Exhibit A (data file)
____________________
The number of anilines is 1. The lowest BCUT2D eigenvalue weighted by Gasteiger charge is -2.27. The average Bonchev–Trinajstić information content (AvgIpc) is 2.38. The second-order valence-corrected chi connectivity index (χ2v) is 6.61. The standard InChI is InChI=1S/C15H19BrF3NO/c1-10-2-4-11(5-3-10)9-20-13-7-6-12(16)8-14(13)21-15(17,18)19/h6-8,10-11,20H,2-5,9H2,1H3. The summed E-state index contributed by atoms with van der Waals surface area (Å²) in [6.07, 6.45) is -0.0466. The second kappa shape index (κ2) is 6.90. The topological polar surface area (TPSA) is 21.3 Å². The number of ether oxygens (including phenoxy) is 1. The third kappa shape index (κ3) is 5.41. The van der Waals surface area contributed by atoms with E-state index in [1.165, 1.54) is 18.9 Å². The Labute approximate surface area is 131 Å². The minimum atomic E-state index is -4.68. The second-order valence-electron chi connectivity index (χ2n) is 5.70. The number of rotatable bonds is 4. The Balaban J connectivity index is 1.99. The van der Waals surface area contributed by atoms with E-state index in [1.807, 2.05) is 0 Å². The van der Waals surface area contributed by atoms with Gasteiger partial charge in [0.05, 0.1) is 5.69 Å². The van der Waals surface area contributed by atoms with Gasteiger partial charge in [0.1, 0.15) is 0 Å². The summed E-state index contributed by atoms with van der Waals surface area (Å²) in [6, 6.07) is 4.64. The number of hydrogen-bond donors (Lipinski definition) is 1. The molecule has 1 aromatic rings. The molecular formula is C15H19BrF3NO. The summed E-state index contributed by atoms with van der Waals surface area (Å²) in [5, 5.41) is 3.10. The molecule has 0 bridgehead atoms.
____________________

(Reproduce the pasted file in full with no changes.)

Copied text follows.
The number of anilines is 1. The lowest BCUT2D eigenvalue weighted by Gasteiger charge is -2.27. The average Bonchev–Trinajstić information content (AvgIpc) is 2.38. The second-order valence-corrected chi connectivity index (χ2v) is 6.61. The standard InChI is InChI=1S/C15H19BrF3NO/c1-10-2-4-11(5-3-10)9-20-13-7-6-12(16)8-14(13)21-15(17,18)19/h6-8,10-11,20H,2-5,9H2,1H3. The summed E-state index contributed by atoms with van der Waals surface area (Å²) in [6.07, 6.45) is -0.0466. The second kappa shape index (κ2) is 6.90. The topological polar surface area (TPSA) is 21.3 Å². The number of ether oxygens (including phenoxy) is 1. The third kappa shape index (κ3) is 5.41. The van der Waals surface area contributed by atoms with E-state index in [1.165, 1.54) is 18.9 Å². The Labute approximate surface area is 131 Å². The minimum atomic E-state index is -4.68. The second-order valence-electron chi connectivity index (χ2n) is 5.70. The number of rotatable bonds is 4. The Balaban J connectivity index is 1.99. The van der Waals surface area contributed by atoms with E-state index in [1.807, 2.05) is 0 Å². The van der Waals surface area contributed by atoms with Gasteiger partial charge in [0.05, 0.1) is 5.69 Å². The van der Waals surface area contributed by atoms with Gasteiger partial charge in [0.1, 0.15) is 0 Å². The summed E-state index contributed by atoms with van der Waals surface area (Å²) in [6, 6.07) is 4.64. The number of hydrogen-bond donors (Lipinski definition) is 1. The molecule has 1 aromatic rings. The molecular formula is C15H19BrF3NO. The summed E-state index contributed by atoms with van der Waals surface area (Å²) in [5, 5.41) is 3.10. The molecule has 0 bridgehead atoms.